Before sending humans into space, scientists had to study the effects of low gravity and launch velocities on living mammalian bodies. For this, they used dogs -- not always to the animals' benefit -- wearing high-pressure suits, launched 80km from the Earth and landing using parachutes. Dogs were preferable to primates because they sat still for longer. This specific suit was used to train dogs Belka and Strelka during the Sputnik 5 mission in 1960.
This is a replica of the Sokol KV-2 space suit worn by astronauts flying to the space station Mir. Because each space suit was tailored to the specific wearer, astronauts would sometimes buy them as a souvenir when departing the space program -- but for those whose space suits were re-tailored for new astronauts, manufacturer NPP Zvezda would often make smaller replicas. This suit comes in at just 86cm high and 40cm wide. It has a starting price of €1,500 (approx $1,930).
This 1980s-era hydrosuit was designed for emergency landings on water. This one, however, is a work of art, modified by Andora with glued-on googly eyes. It also comes with brown rubber gloves, a helmet, and a toy gun decorated with stickers, googly eyes and pompoms, all with a starting price of €500 (approx $644).
From the 1970s come some actual, wearable protective space gear: a set that includes a Sokol helmet, a pair of gloves and a pair of Orlan overshoes, designed for spacewalks, all originally used for the Soyuz mission. Orlan gear is still in use today aboard the ISS; but these three vintage pieces will set you back at least €1,500 (approx $1930).
We're all curious about what space food tastes like, but this might be one meal that best remains untasted: hailing from the 80s, this selection of space food includes five unopened packets of dehydrated food: wheat, butter, and bread are sealed in plastic, while a tube contains cheese and a tin contains meat and vegetables. The three packets of dried food are numbered, which means they've probably been to space, and included in the lot is a Thermos decorated with rocket imagery. It carries a starting price of €150 (approx $193).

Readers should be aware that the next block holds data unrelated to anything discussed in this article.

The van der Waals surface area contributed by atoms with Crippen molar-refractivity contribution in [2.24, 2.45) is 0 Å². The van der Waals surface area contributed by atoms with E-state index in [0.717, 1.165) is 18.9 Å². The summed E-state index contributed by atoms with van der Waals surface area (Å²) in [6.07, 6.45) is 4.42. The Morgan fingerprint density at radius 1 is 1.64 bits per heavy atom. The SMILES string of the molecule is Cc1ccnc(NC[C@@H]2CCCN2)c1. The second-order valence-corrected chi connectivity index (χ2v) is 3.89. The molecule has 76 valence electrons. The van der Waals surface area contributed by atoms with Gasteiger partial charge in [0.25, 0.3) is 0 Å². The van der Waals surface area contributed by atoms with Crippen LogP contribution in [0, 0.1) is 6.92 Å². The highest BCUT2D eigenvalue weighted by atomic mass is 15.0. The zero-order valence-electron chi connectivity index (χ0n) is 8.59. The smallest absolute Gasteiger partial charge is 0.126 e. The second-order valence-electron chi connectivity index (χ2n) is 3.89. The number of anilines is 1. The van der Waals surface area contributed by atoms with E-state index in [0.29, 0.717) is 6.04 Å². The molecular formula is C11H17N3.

This used tube that used to contain astronaut coffee with milk isn't just any used tube that used to contain astronaut coffee with milk: it was consumed, and is signed by Pavel Popovich, the eighth human being ever to go into space. The tube is also dated: August 15 1962, the date Popovich returned from his mission aboard the Vostok 4, during which he stayed almost three days in orbit. It contained one of the very first ever beverages developed for zero-G consumption, and has a starting price of €340 (approx $438).
This 1:10,000,000 scale moon globe made in 1967 is based on very early photographs of the dark side of the moon, on which the moon cartography developed by Yuri Naumovich Lipsky is also based. The globe itself is inscribed with Lipsky's name and annotated in Cyrillic -- and is marked with all the US and Sovient moon landings up until 1973 -- 13 landings in total. Its starting price comes in at €400 (approx $515).
It should come as no surprise that astronauts in zero-G can't use loose blankets. Instead, they use sleeping bags. This Soyuz-era sleeping bag is no ordinary astronaut sleeping bag: it's covered, front and back, with over 800 pins and banners commemorating Russian space program missions and joint space missions with other countries. Included in the lot is a 1977 guide to Russian space badges so that the winner of the auction can understand many -- although not all -- of the pins. The starting price is €400 (approx $515).
Like the coffee tube, this bottle is empty -- but not without value. It was consumed by astronaut Yuri Gagarin, the first human to fly into outer space in 1961. Gagarin drank the cognac on February 11, 1967 after he received the news that he was nominated as backup pilot for the ill-fated Soyuz 1 mission. The bottle is inscribed with Gagarin's signature and the date. It has a starting bid of €1,200 (approx $1,546).
Now this is truly special. When Yuri Gagarin took his historical flight into space on April 12, 1961 -- the first human to enter space -- he flew in the Vostok 1 spacecraft. This small fragment, measuring just 5.8cm in length, is a piece of that spacecraft's landing capsule -- signed in Cyrillic "Gagarin Vostok". It's absolutely one of a kind, and carries a starting price of €3,000 (approx $3,866).